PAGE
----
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Renungan
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Saturday, July 27, 2019

What is Strategic Management? (Part 2 of 4)





2 The Components of Strategic Management

• defining the organization’s business and developing a strategic mission
• establishing strategic objectives and performance targets
• formulating a strategy to achieve the objectives
• implementing an executing the chosen strategic plan
• evaluating strategic performance and making corrective adjustments


2.1 Defining the Business

“What is our business and what will it be?” is the fundamental directionsetting question facing the senior managers of any enterprise. Addressing this question thoughtfully compels executives:

• to think through the scope and mix of organizational activities,
• to reflect on what kind of organization they are presently trying to create,
• to consider what markets they believe the organization should be in, and
• to be specific about which needs of which buyers to serve The management’s view of what the organization seeks to do and to become over the long-term is the organization’s strategic mission.


2.2 Establishing Strategic Objectives

Specific performance targets are needed in all areas affecting the survival and success of an enterprise and at all levels of management from the corporate level on down deep into the organization’s structure.

The act of establishing formal objectives not only converts the direction an organization is headed into specific performance targets to be achieved but also guards against drift, aimless activity, confusion over what to accomplish, and loss of purpose.

What is establishing formal objectives?

• conversion of the target direction into specific performance targets to be achieved
• guard against
– drift,
– aimless activity,
– confusion over what to accomplish, and
– loss of purpose

Both short-run and long-run objectives are necessary. The strategic objectives for the organization should at minimum specify:

• the market position and competitive standing the organization aims to achieve
• annual profitability targets
• key financial and operating results to be achieved through the chosen activities
• any other milestones by which strategic success will be measured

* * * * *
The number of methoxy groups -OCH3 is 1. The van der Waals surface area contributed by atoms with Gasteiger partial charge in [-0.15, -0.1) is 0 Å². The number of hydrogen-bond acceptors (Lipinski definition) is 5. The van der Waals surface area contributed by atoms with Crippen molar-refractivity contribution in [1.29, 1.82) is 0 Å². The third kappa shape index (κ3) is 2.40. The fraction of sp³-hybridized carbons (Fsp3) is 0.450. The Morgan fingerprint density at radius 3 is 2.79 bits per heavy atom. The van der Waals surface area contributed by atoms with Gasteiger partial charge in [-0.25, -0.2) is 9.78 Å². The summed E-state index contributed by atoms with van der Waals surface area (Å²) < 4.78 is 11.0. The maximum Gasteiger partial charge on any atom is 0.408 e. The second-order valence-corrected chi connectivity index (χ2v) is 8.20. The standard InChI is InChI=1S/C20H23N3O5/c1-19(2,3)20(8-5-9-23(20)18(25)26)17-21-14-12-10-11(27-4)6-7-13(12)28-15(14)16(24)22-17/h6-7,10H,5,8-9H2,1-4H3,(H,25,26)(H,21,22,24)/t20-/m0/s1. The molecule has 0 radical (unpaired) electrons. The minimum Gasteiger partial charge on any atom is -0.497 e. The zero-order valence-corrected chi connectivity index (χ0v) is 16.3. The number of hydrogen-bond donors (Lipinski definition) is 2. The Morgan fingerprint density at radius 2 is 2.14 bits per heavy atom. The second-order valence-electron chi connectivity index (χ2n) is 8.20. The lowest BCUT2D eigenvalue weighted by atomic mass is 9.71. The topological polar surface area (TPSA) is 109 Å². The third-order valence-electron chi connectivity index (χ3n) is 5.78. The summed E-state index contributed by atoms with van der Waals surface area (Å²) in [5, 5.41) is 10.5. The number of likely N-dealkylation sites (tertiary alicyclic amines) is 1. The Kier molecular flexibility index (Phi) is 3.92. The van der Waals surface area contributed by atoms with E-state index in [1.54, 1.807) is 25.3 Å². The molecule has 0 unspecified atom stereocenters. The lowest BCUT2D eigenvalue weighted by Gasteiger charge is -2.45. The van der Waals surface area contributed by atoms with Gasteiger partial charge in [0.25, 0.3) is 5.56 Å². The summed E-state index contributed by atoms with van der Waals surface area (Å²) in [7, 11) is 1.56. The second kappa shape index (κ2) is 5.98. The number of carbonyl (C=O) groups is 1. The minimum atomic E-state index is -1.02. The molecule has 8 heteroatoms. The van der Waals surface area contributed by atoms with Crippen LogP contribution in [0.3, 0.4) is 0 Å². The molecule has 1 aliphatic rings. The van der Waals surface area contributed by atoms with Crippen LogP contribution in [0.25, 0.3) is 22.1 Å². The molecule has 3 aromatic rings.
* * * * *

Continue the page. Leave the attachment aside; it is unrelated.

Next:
2.3 Formulating Strategy

This component of strategic management reveals how the targeted results will be accomplished (a detailed action plan is necessary to achieve both short-run and long-run results). Objectives are the “ends” and strategy is the “means” of achieving them.

Strategy is a blueprint of all the important entrepreneurial, competitive and functional area actions that are to be taken in pursuing organizational objectives and positioning the organization for sustained success.

General Electric opinion on the issue is: “a statement of how what resources are going to be used to take advantage of which opportunities to minimize which threats to produce a desired result”:


How to respond to changing conditions

• what to do about shifting customer needs and emerging industry trends
• which new opportunities to pursue
• how to defend against competitive pressures and other externally imposed threats
• how to strengthen the mix of the firm’s activities by doing more of some things and less of others


How to allocate resources

• over the organization’s various business units, divisions, and functional departments
• making decisions that steer capital investment and human resources in behind the chosen strategic plan


How to compete

• how to develop customer appeal
• how to position the firm against rivals
• to emphasize some products and de-emphasize others
• meet specific competitive threats


What actions and approaches to take in each of the major functional areas and operating departments to create a unified and more powerful strategic effort throughout the business unit.

The issue of strategy goes up and down the managerial hierarchy (it is not just something that only top management wrestles with). Strategy formation is largely an exercise in entrepreneurship reflecting the long-term direction of the organization.

Analysis (situational analysis) and judgement are always factors. The right choice and strategy for one organization need not be right for another organization. One of the special values and contributions of managers is an ability to develop customized solutions that fit the unique features of an organization’s situation.

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